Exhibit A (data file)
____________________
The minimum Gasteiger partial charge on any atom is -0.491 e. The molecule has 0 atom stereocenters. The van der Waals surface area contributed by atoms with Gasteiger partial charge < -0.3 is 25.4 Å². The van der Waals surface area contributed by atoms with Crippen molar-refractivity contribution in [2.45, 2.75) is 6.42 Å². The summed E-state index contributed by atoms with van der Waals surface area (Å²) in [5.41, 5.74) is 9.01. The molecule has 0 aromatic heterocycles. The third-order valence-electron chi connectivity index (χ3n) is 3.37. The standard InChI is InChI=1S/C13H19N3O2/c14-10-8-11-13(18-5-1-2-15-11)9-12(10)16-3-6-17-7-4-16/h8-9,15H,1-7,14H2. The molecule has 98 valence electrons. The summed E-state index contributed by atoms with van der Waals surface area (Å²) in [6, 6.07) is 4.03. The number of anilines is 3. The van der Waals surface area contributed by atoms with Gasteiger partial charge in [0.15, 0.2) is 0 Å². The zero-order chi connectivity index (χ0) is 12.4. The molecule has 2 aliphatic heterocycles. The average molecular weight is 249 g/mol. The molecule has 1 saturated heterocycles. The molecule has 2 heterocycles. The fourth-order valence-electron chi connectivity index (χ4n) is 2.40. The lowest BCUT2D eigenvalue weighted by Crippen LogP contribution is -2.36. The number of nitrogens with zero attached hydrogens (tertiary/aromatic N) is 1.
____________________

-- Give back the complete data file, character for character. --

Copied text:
The minimum Gasteiger partial charge on any atom is -0.491 e. The molecule has 0 atom stereocenters. The van der Waals surface area contributed by atoms with Gasteiger partial charge < -0.3 is 25.4 Å². The van der Waals surface area contributed by atoms with Crippen molar-refractivity contribution in [2.45, 2.75) is 6.42 Å². The summed E-state index contributed by atoms with van der Waals surface area (Å²) in [5.41, 5.74) is 9.01. The molecule has 0 aromatic heterocycles. The third-order valence-electron chi connectivity index (χ3n) is 3.37. The standard InChI is InChI=1S/C13H19N3O2/c14-10-8-11-13(18-5-1-2-15-11)9-12(10)16-3-6-17-7-4-16/h8-9,15H,1-7,14H2. The molecule has 98 valence electrons. The summed E-state index contributed by atoms with van der Waals surface area (Å²) in [6, 6.07) is 4.03. The number of anilines is 3. The van der Waals surface area contributed by atoms with Gasteiger partial charge in [0.15, 0.2) is 0 Å². The zero-order chi connectivity index (χ0) is 12.4. The molecule has 2 aliphatic heterocycles. The average molecular weight is 249 g/mol. The molecule has 1 saturated heterocycles. The molecule has 2 heterocycles. The fourth-order valence-electron chi connectivity index (χ4n) is 2.40. The lowest BCUT2D eigenvalue weighted by Crippen LogP contribution is -2.36. The number of nitrogens with zero attached hydrogens (tertiary/aromatic N) is 1.